When Mark Jackson was fired from his position as Golden State Warriors head coach, it was a foregone conclusion that he would get the band back together with former broadcast partners Jeff Van Gundy and Mike Breen at ESPN.  Breen, Jackson, and Van Gundy formed one of the best trios in the announcing business.  A successful three man booth in sports broadcasting with great chemistry and a balance between insight and entertainment is very difficult, yet ESPN’s top NBA crew consistently met the mark.

Indeed, Jackson rejoined ESPN for the Eastern Conference Finals and will also broadcast the NBA Finals with his old partners this summer.

But what is a very surprising development is that Jackson will be sticking around much longer.  ESPN announced they had signed Jackson to a “multi-year deal” to return to the broadcast booth.  The intriguing and perhaps surprising factor in that deal is according to Sports Illustrated, it was Jackson that asked for it:

Corrigan then followed up with Jackson in-person when ESPN aired the Clippers-Thunder series in Los Angeles, where Jackson has a home. Jackson decided last Tuesday that he wanted to come back to ESPN and the following day, Gross spoke with IMG agent Sandy Montag, who represents Jackson. But then Montag offered an interesting proposal: He told Gross that his client was interested in a deal beyond just rejoining his former partners for this year. Gross said ESPN management was excited by that prospect and a formal multi-year deal with Jackson was closed on Friday night at 9:00 p.m. ET. (Like the Iron Bank, ESPN always has gold to add ex-coaches and players to its House Lannister on-air army.)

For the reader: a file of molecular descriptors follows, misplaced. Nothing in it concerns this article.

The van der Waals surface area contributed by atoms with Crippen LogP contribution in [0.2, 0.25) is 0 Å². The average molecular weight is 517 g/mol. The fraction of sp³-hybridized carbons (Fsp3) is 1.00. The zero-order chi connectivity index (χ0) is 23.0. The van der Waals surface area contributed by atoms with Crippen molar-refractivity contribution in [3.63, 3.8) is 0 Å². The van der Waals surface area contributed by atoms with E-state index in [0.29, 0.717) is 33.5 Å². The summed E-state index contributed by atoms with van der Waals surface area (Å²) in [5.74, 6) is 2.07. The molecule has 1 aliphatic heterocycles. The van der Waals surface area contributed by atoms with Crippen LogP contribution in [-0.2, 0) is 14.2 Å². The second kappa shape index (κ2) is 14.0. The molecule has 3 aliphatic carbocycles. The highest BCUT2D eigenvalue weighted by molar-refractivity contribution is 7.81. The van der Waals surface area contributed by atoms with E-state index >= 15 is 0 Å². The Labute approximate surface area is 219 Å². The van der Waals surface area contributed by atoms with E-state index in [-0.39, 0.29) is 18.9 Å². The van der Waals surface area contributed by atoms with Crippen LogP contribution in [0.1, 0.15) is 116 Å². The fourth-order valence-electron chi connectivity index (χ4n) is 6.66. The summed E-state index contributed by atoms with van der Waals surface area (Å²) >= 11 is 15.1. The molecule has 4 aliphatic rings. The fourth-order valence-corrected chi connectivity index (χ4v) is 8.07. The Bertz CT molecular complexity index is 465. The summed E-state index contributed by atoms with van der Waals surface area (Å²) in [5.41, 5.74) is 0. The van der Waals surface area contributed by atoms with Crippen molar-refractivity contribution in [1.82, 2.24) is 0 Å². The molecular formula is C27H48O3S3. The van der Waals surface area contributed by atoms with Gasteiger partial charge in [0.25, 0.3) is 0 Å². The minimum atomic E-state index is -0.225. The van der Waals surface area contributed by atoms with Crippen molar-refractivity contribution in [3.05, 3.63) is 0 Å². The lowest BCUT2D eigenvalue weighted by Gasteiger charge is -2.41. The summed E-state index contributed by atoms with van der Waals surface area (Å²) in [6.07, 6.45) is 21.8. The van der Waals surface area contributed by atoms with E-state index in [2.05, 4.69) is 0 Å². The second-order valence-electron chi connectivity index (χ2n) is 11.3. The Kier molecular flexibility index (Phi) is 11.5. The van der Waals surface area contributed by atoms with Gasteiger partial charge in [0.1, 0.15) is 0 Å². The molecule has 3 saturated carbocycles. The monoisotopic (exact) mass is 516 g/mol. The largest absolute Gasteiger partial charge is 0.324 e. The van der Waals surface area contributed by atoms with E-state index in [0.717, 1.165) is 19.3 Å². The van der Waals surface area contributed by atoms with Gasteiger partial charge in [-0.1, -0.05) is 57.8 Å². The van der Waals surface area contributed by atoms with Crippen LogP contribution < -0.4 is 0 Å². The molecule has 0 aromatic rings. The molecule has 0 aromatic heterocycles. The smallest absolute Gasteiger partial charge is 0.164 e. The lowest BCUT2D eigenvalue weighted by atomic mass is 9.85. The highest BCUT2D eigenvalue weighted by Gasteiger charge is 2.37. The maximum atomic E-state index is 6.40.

“We love Mark, we loved him when he was with us before, and we love him with Mike and Jeff, who were both eager to have him come back, said Gross, dropping love at the rate Chris Paul drops assists. “We just thought it was a great opportunity to bring the band back together. We have all the confidence in the world the chemistry will be the same as it was before.”

Gross said he thought Jackson would be a better analyst this time around given the currency he has with players and coaches in the league, having game-planned for them the last three years. As far as returning to the NBA, Gross said Jackson has not spoken about future coaching jobs, but the network will not prevent him from taking one.

“If he wants to go back to coaching, we will let him go back to coaching,” Gross said. “We are not going to hold him against something he really wants to do. If it is a coaching job he really wants, we will let him go back.”

Jackson’s fallout with the Golden State front office was well documented, but let’s not forget the success he had out west in the coaching carousel.  It’s not like recent Warriors franchise history is covered in glory without him.  Jackson had a 121-109 record and two consecutive playoff appearances and one would think he would have a good chance at landing another NBA job.  After all, let’s not forget that some of the best success stories in the NBA this year were teams coached by Terry Stotts and Randy Wittman!

Perhaps Jackson is merely seeking a year away from the sidelines to recharge the batteries before making the trip back to coaching.  However, it could very well be that the much less stressful life of an analyst is preferable for him for the foreseeable future.  Jackson’s partner Jeff Van Gundy has yet to return to coaching in spite of one rumor after another.  The same is true of Jon Gruden, who’s been linked to every NFL, college, and Pop Warner job opening in the last 3 years.

At least Steve Kerr knows that if this whole coaching thing doesn’t work out, he should have his spot at the announce table being kept warm for him.

[Sports Illustrated]

Comments are closed.